Cold terror throttled Sam. This could not be happening to him. Surely it could not! Surely Gandalf was only jesting! His denial was adamant. “Mister Gandalf, sir…” he moaned, his weak lips barely moving, “please don’t say such things! You do it to tease me, I know, but my heart just can’t take it!”

“It is no joke, Samwise.”

Stunned, Sam could think to say nothing else. He felt ripped from his body. Another moment of this never-ending nightmare was now passing, and he did not know if he could even feel his distress any longer. It had become intense and pulsing, violent and bleeding, he doubted he could face it alone.

Gandalf knelt before him then and pulled the Hobbit into his embrace. It was enough to break Sam’s resolve, and the small creature let out a low, painful wail into the wizard’s shoulder. He cried in utter defeat. He could not again be alone! He could not stand it! “Come now, Samwise. Shhh. You need not cry. There is much yet in which to have hope!” The wizard patted Sam’s back as his body shook in great waves of despair.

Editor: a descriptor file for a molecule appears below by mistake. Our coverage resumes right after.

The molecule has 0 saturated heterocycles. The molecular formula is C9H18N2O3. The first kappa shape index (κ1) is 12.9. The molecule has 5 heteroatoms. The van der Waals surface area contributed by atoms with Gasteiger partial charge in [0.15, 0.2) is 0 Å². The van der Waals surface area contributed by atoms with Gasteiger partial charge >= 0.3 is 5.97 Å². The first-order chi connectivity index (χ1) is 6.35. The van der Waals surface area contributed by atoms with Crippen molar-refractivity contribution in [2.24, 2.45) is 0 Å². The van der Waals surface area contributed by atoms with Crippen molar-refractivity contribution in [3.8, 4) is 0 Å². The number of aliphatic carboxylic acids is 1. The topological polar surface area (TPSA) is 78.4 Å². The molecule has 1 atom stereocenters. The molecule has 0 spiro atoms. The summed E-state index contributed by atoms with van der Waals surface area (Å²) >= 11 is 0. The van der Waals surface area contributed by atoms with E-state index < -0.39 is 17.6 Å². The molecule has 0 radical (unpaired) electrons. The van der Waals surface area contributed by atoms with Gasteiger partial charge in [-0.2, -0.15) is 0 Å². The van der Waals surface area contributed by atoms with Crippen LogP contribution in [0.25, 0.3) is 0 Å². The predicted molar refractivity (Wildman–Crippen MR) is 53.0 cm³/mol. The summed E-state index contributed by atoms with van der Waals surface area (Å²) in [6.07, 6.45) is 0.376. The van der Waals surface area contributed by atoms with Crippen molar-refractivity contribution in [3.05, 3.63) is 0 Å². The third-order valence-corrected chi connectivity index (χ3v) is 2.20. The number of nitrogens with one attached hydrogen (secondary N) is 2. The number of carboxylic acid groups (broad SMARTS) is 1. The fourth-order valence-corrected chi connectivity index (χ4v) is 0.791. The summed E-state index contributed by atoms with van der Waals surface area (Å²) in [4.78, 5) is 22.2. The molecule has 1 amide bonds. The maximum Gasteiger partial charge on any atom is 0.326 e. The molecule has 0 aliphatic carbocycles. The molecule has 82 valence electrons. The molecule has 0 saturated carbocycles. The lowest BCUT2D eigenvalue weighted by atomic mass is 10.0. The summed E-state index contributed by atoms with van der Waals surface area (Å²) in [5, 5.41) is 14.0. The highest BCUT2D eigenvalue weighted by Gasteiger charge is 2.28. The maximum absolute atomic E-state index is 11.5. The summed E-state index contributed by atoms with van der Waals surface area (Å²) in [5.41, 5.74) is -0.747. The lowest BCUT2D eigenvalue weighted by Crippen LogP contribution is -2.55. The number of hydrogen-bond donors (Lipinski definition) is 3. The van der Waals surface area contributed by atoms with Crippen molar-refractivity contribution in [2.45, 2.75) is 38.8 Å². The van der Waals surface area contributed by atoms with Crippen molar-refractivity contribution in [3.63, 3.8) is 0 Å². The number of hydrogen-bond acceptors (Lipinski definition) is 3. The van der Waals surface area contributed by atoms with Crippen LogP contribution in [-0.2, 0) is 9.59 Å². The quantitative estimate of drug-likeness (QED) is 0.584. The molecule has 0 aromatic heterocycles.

Sam finally quieted and, though Gandalf’s arms were strong and supportive, he pulled himself back. “How can you say that, Gandalf? Where is there hope to find?”

The wizard smiled tenderly. “Look here,” declared he quietly, taking Sam’s small hand and placing it over the small creature’s heart, “and you will find you all the courage you need. Fate places the most important of tasks on the strongest of people, though not necessarily the greatest or wisest. Or even the tallest.” Gandalf’s large hand affectionately ruffled the curly mop of Sam’s hair. The Hobbit sniffled. “We are meant to undertake the tasks we do, Sam, no matter how unlikely or unfair it may seem. That is an encouraging thought, after all. It means that we each have the power to do what is asked of us.” The wizard squeezed his hand. Those dark eyes that held so much wisdom and power twinkled. “Never lose your faith. It is the only part of you that you yourself must abandon. It cannot be taken from you. Hold tight to it, and you will find your way.”